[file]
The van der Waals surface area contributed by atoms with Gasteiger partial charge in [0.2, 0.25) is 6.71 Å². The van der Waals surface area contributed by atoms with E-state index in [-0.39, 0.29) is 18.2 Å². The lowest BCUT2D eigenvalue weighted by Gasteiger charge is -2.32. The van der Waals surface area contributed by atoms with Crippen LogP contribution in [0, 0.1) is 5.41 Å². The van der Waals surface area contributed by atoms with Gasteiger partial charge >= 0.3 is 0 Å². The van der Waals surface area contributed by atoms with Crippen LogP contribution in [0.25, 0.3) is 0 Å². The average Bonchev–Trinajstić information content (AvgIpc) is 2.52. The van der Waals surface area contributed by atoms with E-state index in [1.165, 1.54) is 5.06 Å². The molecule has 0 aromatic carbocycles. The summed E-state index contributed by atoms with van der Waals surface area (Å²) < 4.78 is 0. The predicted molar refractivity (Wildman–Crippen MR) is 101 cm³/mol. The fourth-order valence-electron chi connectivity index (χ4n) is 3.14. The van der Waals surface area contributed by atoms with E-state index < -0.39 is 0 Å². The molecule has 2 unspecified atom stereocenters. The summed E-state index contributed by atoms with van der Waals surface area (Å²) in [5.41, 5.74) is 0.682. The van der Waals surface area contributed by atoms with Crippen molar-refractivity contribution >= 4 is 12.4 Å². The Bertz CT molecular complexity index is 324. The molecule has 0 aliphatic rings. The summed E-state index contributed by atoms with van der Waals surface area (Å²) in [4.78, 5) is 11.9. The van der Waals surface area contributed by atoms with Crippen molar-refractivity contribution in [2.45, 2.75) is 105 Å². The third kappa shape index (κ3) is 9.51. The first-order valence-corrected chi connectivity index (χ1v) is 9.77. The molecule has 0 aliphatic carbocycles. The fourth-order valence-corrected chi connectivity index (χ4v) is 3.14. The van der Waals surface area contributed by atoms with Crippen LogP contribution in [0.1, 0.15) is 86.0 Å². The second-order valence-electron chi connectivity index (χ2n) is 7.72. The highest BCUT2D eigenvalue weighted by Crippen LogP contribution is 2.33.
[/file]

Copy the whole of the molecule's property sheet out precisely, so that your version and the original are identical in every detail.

The van der Waals surface area contributed by atoms with Gasteiger partial charge in [0.2, 0.25) is 6.71 Å². The van der Waals surface area contributed by atoms with E-state index in [-0.39, 0.29) is 18.2 Å². The lowest BCUT2D eigenvalue weighted by Gasteiger charge is -2.32. The van der Waals surface area contributed by atoms with Crippen LogP contribution in [0, 0.1) is 5.41 Å². The van der Waals surface area contributed by atoms with Gasteiger partial charge >= 0.3 is 0 Å². The van der Waals surface area contributed by atoms with Crippen LogP contribution in [0.25, 0.3) is 0 Å². The average Bonchev–Trinajstić information content (AvgIpc) is 2.52. The van der Waals surface area contributed by atoms with E-state index in [1.165, 1.54) is 5.06 Å². The molecule has 0 aromatic carbocycles. The summed E-state index contributed by atoms with van der Waals surface area (Å²) < 4.78 is 0. The predicted molar refractivity (Wildman–Crippen MR) is 101 cm³/mol. The fourth-order valence-electron chi connectivity index (χ4n) is 3.14. The van der Waals surface area contributed by atoms with E-state index < -0.39 is 0 Å². The molecule has 2 unspecified atom stereocenters. The summed E-state index contributed by atoms with van der Waals surface area (Å²) in [5.41, 5.74) is 0.682. The van der Waals surface area contributed by atoms with Crippen molar-refractivity contribution >= 4 is 12.4 Å². The Bertz CT molecular complexity index is 324. The molecule has 0 aliphatic rings. The summed E-state index contributed by atoms with van der Waals surface area (Å²) in [4.78, 5) is 11.9. The van der Waals surface area contributed by atoms with Crippen molar-refractivity contribution in [2.45, 2.75) is 105 Å². The third kappa shape index (κ3) is 9.51. The first-order valence-corrected chi connectivity index (χ1v) is 9.77. The molecule has 0 aliphatic carbocycles. The fourth-order valence-corrected chi connectivity index (χ4v) is 3.14. The van der Waals surface area contributed by atoms with Crippen LogP contribution in [0.1, 0.15) is 86.0 Å². The second-order valence-electron chi connectivity index (χ2n) is 7.72. The highest BCUT2D eigenvalue weighted by Crippen LogP contribution is 2.33.